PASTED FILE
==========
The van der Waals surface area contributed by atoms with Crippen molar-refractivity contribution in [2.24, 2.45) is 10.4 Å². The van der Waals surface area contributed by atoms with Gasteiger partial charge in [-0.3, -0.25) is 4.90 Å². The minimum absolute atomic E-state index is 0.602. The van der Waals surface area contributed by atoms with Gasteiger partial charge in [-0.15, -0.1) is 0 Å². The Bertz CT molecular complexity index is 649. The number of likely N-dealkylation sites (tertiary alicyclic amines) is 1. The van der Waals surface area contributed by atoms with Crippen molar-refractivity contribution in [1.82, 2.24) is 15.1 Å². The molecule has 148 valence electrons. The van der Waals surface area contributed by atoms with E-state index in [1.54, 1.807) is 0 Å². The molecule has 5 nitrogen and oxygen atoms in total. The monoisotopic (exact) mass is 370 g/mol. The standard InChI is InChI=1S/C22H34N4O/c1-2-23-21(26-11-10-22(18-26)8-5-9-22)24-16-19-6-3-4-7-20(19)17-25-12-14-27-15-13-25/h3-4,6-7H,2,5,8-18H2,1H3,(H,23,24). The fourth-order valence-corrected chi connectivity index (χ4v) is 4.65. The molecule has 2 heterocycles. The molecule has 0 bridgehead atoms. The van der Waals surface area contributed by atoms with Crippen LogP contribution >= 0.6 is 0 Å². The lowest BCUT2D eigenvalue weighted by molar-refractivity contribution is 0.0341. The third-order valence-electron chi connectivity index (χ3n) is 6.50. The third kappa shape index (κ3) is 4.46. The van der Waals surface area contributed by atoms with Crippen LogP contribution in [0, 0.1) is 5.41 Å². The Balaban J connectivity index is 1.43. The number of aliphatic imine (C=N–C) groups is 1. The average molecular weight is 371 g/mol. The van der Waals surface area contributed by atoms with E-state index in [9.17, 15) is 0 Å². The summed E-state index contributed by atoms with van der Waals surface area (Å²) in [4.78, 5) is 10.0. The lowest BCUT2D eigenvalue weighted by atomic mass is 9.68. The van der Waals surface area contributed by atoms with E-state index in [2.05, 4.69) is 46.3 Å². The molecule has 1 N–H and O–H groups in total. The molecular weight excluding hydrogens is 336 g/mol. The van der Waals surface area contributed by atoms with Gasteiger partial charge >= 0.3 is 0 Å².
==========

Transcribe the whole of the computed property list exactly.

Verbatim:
The van der Waals surface area contributed by atoms with Crippen molar-refractivity contribution in [2.24, 2.45) is 10.4 Å². The van der Waals surface area contributed by atoms with Gasteiger partial charge in [-0.3, -0.25) is 4.90 Å². The minimum absolute atomic E-state index is 0.602. The van der Waals surface area contributed by atoms with Gasteiger partial charge in [-0.15, -0.1) is 0 Å². The Bertz CT molecular complexity index is 649. The number of likely N-dealkylation sites (tertiary alicyclic amines) is 1. The van der Waals surface area contributed by atoms with Crippen molar-refractivity contribution in [1.82, 2.24) is 15.1 Å². The molecule has 148 valence electrons. The van der Waals surface area contributed by atoms with E-state index in [1.54, 1.807) is 0 Å². The molecule has 5 nitrogen and oxygen atoms in total. The monoisotopic (exact) mass is 370 g/mol. The standard InChI is InChI=1S/C22H34N4O/c1-2-23-21(26-11-10-22(18-26)8-5-9-22)24-16-19-6-3-4-7-20(19)17-25-12-14-27-15-13-25/h3-4,6-7H,2,5,8-18H2,1H3,(H,23,24). The fourth-order valence-corrected chi connectivity index (χ4v) is 4.65. The molecule has 2 heterocycles. The molecule has 0 bridgehead atoms. The van der Waals surface area contributed by atoms with Crippen LogP contribution >= 0.6 is 0 Å². The lowest BCUT2D eigenvalue weighted by molar-refractivity contribution is 0.0341. The third-order valence-electron chi connectivity index (χ3n) is 6.50. The third kappa shape index (κ3) is 4.46. The van der Waals surface area contributed by atoms with Crippen LogP contribution in [0, 0.1) is 5.41 Å². The Balaban J connectivity index is 1.43. The number of aliphatic imine (C=N–C) groups is 1. The average molecular weight is 371 g/mol. The van der Waals surface area contributed by atoms with E-state index in [9.17, 15) is 0 Å². The summed E-state index contributed by atoms with van der Waals surface area (Å²) in [4.78, 5) is 10.0. The lowest BCUT2D eigenvalue weighted by atomic mass is 9.68. The van der Waals surface area contributed by atoms with E-state index in [2.05, 4.69) is 46.3 Å². The molecule has 1 N–H and O–H groups in total. The molecular weight excluding hydrogens is 336 g/mol. The van der Waals surface area contributed by atoms with Gasteiger partial charge >= 0.3 is 0 Å².